Cheeky Fictions: Laughter and the Postcolonial

By Susanne Reichl; Mark Stein | Go to book overview

Contributors

Heinz Antor is Professor of English Literatures at the University of Cologne. He is the current President of the Association for the Study of the New English Literatures (ASNEL). His research interests include world literatures in English, postcolonial studies, the English novel, and literary and critical theory. His recent publications include Der englische Universitätsroman. Bildungskonzepte und Erziehungsziele (1996); Shakespeare alternativ (1997); Intercultural Encounters - Studies in English Literatures (1999, with K. L. Cope); English Literatures in International Contexts (2000, with K. Stierstorfer); Refractions of Germany in Canadian Literature and Culture, (2003, with S. Brown, J. Considine and K. Stierstorfer), and Refractions of Canada in European Literature and Culture (to be published in 2005, with K. Stierstorfer).

Mita Banerjee is Professor of American Studies at the University of Mainz. Her book The Chutneyfication of History: Salman Rushdie, Michael Ondaatje, Bharati Mukherjee and the Postcolonial Debate was published in 2002; her postdoctoral thesis, entitled Race-ing the Century, which focuses on twentieth-century ethnic cultural production in literature, film, music, and art, was published in 2005. She is currently working on a postcolonial re-reading of the American Renaissance.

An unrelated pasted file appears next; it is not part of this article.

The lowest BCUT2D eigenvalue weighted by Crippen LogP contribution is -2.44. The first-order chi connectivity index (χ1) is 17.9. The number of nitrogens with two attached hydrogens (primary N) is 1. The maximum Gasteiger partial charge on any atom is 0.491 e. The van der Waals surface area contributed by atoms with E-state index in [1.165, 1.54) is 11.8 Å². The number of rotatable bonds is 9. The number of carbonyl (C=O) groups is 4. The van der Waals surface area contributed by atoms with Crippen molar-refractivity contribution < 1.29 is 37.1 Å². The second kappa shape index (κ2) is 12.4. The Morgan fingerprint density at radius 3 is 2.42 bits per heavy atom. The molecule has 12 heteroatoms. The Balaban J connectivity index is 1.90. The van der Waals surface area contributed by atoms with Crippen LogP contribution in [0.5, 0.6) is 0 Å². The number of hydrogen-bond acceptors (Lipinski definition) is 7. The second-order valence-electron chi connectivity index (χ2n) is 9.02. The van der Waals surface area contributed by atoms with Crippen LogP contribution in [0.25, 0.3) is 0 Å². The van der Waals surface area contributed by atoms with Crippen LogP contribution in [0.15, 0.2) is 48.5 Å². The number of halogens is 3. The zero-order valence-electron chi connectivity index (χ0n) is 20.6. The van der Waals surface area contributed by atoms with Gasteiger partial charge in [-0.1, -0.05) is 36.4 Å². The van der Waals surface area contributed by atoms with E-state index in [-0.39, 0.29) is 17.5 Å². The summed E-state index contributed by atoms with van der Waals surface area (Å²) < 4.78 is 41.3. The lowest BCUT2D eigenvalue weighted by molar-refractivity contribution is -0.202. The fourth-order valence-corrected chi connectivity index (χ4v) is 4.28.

Maggie Ann Bowers is a Senior Lecturer in English at the University of Portsmouth, specializing in the field of multi-ethnic and cross-cultural writing of North America and Britain. She has published articles on African American writing, Native American writing, and the comparisons between Asian American, Canadian, and British literature. She is the author of Routledge’s New Critical Idiom volume Magic(al) Realism and is a co-editor of the multi-lingual postcolonial volume Convergences and Interferences. She belongs to the Centre for European and International Research at the University of Portsmouth and the Postcolonial Research Group of the University of Antwerp.

Ulrike Erichsen has been a member of the English Department of the Technical University Darmstadt since 1995. Her teaching and research interests are in cultural studies, post-colonial theory and criticism (Caribbean, Southern Africa, contemporary Black British writing), and the intersection of gender and post-colonial theories. Her publications include articles on authenticity and identity, problems of invented

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